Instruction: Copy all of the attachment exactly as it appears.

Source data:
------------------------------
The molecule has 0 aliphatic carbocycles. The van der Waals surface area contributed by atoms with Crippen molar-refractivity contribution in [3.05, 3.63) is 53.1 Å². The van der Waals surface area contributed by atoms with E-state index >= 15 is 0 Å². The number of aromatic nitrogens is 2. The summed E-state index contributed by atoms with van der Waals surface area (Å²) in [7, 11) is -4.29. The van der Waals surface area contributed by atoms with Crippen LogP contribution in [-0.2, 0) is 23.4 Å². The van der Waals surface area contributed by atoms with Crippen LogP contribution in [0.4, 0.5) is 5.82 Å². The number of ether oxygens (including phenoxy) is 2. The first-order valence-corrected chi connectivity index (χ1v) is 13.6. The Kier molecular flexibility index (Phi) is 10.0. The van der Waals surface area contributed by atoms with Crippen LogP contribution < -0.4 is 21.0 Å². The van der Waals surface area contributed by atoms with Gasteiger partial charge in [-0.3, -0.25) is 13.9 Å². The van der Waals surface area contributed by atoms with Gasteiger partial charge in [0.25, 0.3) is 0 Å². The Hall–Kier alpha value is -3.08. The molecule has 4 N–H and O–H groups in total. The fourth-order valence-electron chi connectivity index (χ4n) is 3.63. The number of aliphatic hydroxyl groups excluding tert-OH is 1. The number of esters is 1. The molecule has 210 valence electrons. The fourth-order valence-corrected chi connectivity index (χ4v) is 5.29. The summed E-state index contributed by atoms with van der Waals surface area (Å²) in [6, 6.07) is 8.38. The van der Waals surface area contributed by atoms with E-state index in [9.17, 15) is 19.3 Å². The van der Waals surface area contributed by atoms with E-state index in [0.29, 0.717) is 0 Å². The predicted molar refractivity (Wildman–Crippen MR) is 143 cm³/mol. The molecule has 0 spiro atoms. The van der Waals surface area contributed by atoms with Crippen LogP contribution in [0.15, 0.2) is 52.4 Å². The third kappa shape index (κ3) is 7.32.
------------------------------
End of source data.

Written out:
The molecule has 0 aliphatic carbocycles. The van der Waals surface area contributed by atoms with Crippen molar-refractivity contribution in [3.05, 3.63) is 53.1 Å². The van der Waals surface area contributed by atoms with E-state index >= 15 is 0 Å². The number of aromatic nitrogens is 2. The summed E-state index contributed by atoms with van der Waals surface area (Å²) in [7, 11) is -4.29. The van der Waals surface area contributed by atoms with Crippen LogP contribution in [-0.2, 0) is 23.4 Å². The van der Waals surface area contributed by atoms with Crippen LogP contribution in [0.4, 0.5) is 5.82 Å². The number of ether oxygens (including phenoxy) is 2. The first-order valence-corrected chi connectivity index (χ1v) is 13.6. The Kier molecular flexibility index (Phi) is 10.0. The van der Waals surface area contributed by atoms with Crippen LogP contribution < -0.4 is 21.0 Å². The van der Waals surface area contributed by atoms with Gasteiger partial charge in [-0.3, -0.25) is 13.9 Å². The van der Waals surface area contributed by atoms with Gasteiger partial charge in [0.25, 0.3) is 0 Å². The Hall–Kier alpha value is -3.08. The molecule has 4 N–H and O–H groups in total. The fourth-order valence-electron chi connectivity index (χ4n) is 3.63. The number of aliphatic hydroxyl groups excluding tert-OH is 1. The number of esters is 1. The molecule has 210 valence electrons. The fourth-order valence-corrected chi connectivity index (χ4v) is 5.29. The summed E-state index contributed by atoms with van der Waals surface area (Å²) in [6, 6.07) is 8.38. The van der Waals surface area contributed by atoms with E-state index in [9.17, 15) is 19.3 Å². The van der Waals surface area contributed by atoms with E-state index in [0.29, 0.717) is 0 Å². The predicted molar refractivity (Wildman–Crippen MR) is 143 cm³/mol. The molecule has 0 spiro atoms. The van der Waals surface area contributed by atoms with Crippen LogP contribution in [0.15, 0.2) is 52.4 Å². The third kappa shape index (κ3) is 7.32.